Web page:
Back in 2015, Tesla CEO Elon Musk explained why hydrogen fuel cell vehicles (FCVs) “are extremely silly” and why “hydrogen is an incredibly dumb” alternative fuel compared to electricity (see video below).
But the entrepreneur also said, “there’s no need for us to have this debate. I’ve said my peace on this, it will be super obvious as time goes by.”
Musk was right. On Tuesday, at a Bloomberg New Energy Finance conference, BNEF chair Michael Liebreich showed a chart that does indeed make the winner race between battery electric vehicles (BEVs) and FCVs “super obvious.”
Yet despite this reality, we still see headlines like this from the Financial Times in March: “Japan gambles on Toyota’s hydrogen powered car: As rivals look to electric vehicles, the country’s leading carmaker is putting its faith in an alternative.”
It’s a very bad gamble. From an analytical perspective, it’s been clear for a while that hydrogen fuel cell cars would simply will not be able to compete if you could build an affordable and practical electric vehicle (EV). And now we can.
Back in the 1990s, I supported FCV programs when I helped oversee the Energy Department’s clean energy programs. But the FCV research did not pan out as expected — some key technologies proved impractical and others remained stubbornly expensive. As I researched my 2004 book, “The Hype About Hydrogen,” my view on both the green-ness of FCVs and their practicality changed, especially relative to BEVs, which kept seeing real advances.
“Hydrogen fuel cell cars are a dead end from a technological, practical, and climate perspective,” I explained here in 2009 when Energy Secretary Steven Chu tried to kill the program. By 2014 it was even more obvious FCVs can’t compete with EVs.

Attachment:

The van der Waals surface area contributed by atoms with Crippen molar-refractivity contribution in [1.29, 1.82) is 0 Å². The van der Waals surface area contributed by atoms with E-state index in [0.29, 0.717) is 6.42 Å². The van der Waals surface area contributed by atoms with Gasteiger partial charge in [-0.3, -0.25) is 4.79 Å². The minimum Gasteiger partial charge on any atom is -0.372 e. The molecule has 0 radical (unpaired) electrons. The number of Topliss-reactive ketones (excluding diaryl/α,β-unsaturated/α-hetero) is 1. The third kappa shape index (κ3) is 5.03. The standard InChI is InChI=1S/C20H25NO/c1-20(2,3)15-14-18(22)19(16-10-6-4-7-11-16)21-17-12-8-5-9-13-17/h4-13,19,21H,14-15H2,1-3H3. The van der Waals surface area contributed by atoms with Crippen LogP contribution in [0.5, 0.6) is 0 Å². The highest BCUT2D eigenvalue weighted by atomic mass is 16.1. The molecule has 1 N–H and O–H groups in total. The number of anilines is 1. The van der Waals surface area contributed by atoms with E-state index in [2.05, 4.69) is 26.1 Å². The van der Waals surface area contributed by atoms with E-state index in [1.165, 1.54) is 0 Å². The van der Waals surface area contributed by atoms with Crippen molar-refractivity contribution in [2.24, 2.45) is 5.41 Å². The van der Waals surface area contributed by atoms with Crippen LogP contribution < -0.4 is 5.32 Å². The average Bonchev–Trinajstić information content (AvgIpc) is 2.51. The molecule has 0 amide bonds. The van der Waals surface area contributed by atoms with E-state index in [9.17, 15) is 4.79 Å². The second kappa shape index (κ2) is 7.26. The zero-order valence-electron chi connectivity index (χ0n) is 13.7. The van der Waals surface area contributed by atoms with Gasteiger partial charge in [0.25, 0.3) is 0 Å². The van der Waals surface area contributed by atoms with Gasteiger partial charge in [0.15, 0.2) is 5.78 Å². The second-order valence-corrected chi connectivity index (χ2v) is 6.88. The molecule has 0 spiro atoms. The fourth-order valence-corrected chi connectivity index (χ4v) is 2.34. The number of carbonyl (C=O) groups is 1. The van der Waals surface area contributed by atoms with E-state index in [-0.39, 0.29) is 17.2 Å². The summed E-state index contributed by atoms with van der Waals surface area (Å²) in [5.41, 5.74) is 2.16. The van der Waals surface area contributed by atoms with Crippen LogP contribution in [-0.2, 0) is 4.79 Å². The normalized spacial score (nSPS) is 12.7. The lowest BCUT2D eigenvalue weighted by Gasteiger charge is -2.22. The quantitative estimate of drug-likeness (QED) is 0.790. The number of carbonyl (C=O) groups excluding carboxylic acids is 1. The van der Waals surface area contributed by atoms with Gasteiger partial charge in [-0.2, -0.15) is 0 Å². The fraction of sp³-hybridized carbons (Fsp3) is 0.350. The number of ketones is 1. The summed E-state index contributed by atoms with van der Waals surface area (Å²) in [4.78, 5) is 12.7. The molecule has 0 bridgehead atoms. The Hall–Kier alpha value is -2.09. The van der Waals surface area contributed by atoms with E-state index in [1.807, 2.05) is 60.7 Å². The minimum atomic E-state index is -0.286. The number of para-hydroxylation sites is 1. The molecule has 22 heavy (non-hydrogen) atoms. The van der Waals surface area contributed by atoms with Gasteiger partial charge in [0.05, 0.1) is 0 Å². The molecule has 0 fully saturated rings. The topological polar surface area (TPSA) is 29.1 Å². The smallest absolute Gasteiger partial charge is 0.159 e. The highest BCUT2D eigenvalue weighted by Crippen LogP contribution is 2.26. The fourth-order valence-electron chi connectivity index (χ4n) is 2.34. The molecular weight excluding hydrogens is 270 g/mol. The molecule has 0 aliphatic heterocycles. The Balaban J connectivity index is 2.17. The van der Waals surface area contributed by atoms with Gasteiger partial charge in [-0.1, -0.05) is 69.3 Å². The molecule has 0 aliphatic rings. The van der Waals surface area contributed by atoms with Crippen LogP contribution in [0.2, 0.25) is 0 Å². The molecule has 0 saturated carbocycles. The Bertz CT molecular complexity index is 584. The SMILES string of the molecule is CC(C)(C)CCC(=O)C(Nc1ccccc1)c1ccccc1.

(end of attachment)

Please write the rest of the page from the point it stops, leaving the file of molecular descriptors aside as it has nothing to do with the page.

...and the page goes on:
Here is Musk discussing many of the key issues the following year.
Musk explains a key reason why FCVs can’t compete with EVs — they are much less efficient.
How much less? In a 2006 Scientific American article, plug-in hybrid guru Andy Frank and I explain that the whole process of converting renewable electricity into hydrogen — so that the onboard fuel cell can converts it back into electricity to run the FCV — “would leave only about 20 to 25 percent of the original zero-carbon electricity to drive the motor.” But for a plug-in car, “the process of electricity transmission, charging an onboard battery and discharging the battery would leave 75 to 80 percent of the original electricity to drive the motor.”
In short, a BEV “should be able to travel three to four times farther on a kilowatt-hour of renewable electricity than a hydrogen fuel-cell vehicle could.” A 2014 analysis by the Advanced Power and Energy Program at UC Irvine came to a similar conclusion.
Because (most of) the world is focused on avoiding catastrophic climate change, people aren’t going to go to all the trouble of investing trillions of dollars in a premium solution — zero-carbon electricity — only to throw most of it away as part of some elaborate hydrogen FCV scheme. That’s particularly true now that EVs have already started taking over the market.
“India to sell only electric cars by 2030,” CNN reported in June. The UK, France, Norway are taking similar actions. And China is moving swiftly to be both the world’s largest buyer of electric cars — and the big producer.
So while hydrogen FCVs may play in some niche transportation markets, the world’s biggest and fastest-growing car markets understand that electric cars have won the battle for the car of the future.
Musk was right. Toyota was wrong.